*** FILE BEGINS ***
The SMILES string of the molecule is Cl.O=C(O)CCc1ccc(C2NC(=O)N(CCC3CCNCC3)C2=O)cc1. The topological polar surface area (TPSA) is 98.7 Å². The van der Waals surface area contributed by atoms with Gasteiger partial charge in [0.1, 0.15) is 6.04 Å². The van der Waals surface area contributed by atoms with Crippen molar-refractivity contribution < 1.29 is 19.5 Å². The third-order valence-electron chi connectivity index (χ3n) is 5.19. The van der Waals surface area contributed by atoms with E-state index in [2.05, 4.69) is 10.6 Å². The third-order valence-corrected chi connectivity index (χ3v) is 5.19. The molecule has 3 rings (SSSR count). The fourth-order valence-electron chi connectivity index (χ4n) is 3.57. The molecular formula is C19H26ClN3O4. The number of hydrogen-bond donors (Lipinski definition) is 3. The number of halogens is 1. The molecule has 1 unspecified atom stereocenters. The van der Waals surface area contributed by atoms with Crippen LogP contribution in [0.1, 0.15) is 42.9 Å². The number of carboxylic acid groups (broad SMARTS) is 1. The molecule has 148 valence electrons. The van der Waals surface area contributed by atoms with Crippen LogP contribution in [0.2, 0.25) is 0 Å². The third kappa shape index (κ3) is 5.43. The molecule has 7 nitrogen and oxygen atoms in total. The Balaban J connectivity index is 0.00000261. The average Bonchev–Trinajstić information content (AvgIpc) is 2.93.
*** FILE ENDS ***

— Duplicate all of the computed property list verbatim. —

The SMILES string of the molecule is Cl.O=C(O)CCc1ccc(C2NC(=O)N(CCC3CCNCC3)C2=O)cc1. The topological polar surface area (TPSA) is 98.7 Å². The van der Waals surface area contributed by atoms with Gasteiger partial charge in [0.1, 0.15) is 6.04 Å². The van der Waals surface area contributed by atoms with Crippen molar-refractivity contribution < 1.29 is 19.5 Å². The third-order valence-electron chi connectivity index (χ3n) is 5.19. The van der Waals surface area contributed by atoms with E-state index in [2.05, 4.69) is 10.6 Å². The third-order valence-corrected chi connectivity index (χ3v) is 5.19. The molecule has 3 rings (SSSR count). The fourth-order valence-electron chi connectivity index (χ4n) is 3.57. The molecular formula is C19H26ClN3O4. The number of hydrogen-bond donors (Lipinski definition) is 3. The number of halogens is 1. The molecule has 1 unspecified atom stereocenters. The van der Waals surface area contributed by atoms with Crippen LogP contribution in [0.1, 0.15) is 42.9 Å². The number of carboxylic acid groups (broad SMARTS) is 1. The molecule has 148 valence electrons. The van der Waals surface area contributed by atoms with Crippen LogP contribution in [0.2, 0.25) is 0 Å². The third kappa shape index (κ3) is 5.43. The molecule has 7 nitrogen and oxygen atoms in total. The Balaban J connectivity index is 0.00000261. The average Bonchev–Trinajstić information content (AvgIpc) is 2.93.